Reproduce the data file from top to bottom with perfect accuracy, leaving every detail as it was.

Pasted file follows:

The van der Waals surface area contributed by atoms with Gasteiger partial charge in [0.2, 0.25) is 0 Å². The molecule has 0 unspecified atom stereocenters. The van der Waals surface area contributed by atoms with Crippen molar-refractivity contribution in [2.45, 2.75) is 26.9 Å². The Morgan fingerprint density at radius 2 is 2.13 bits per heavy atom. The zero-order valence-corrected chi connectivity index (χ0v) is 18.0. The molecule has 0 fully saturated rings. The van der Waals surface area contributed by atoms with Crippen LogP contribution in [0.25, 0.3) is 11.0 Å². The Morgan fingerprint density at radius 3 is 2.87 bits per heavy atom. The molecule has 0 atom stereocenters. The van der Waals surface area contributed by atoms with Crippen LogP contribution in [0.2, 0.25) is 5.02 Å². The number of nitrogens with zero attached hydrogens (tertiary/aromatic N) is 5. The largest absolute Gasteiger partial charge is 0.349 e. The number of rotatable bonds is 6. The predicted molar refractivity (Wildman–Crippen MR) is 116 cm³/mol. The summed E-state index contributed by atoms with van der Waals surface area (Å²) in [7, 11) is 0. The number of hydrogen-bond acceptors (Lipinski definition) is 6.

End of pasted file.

The van der Waals surface area contributed by atoms with Gasteiger partial charge in [0.2, 0.25) is 0 Å². The molecule has 0 unspecified atom stereocenters. The van der Waals surface area contributed by atoms with Crippen molar-refractivity contribution in [2.45, 2.75) is 26.9 Å². The Morgan fingerprint density at radius 2 is 2.13 bits per heavy atom. The zero-order valence-corrected chi connectivity index (χ0v) is 18.0. The molecule has 0 fully saturated rings. The van der Waals surface area contributed by atoms with Crippen LogP contribution in [0.25, 0.3) is 11.0 Å². The Morgan fingerprint density at radius 3 is 2.87 bits per heavy atom. The molecule has 0 atom stereocenters. The van der Waals surface area contributed by atoms with Crippen LogP contribution in [0.2, 0.25) is 5.02 Å². The number of nitrogens with zero attached hydrogens (tertiary/aromatic N) is 5. The largest absolute Gasteiger partial charge is 0.349 e. The number of rotatable bonds is 6. The predicted molar refractivity (Wildman–Crippen MR) is 116 cm³/mol. The summed E-state index contributed by atoms with van der Waals surface area (Å²) in [7, 11) is 0. The number of hydrogen-bond acceptors (Lipinski definition) is 6.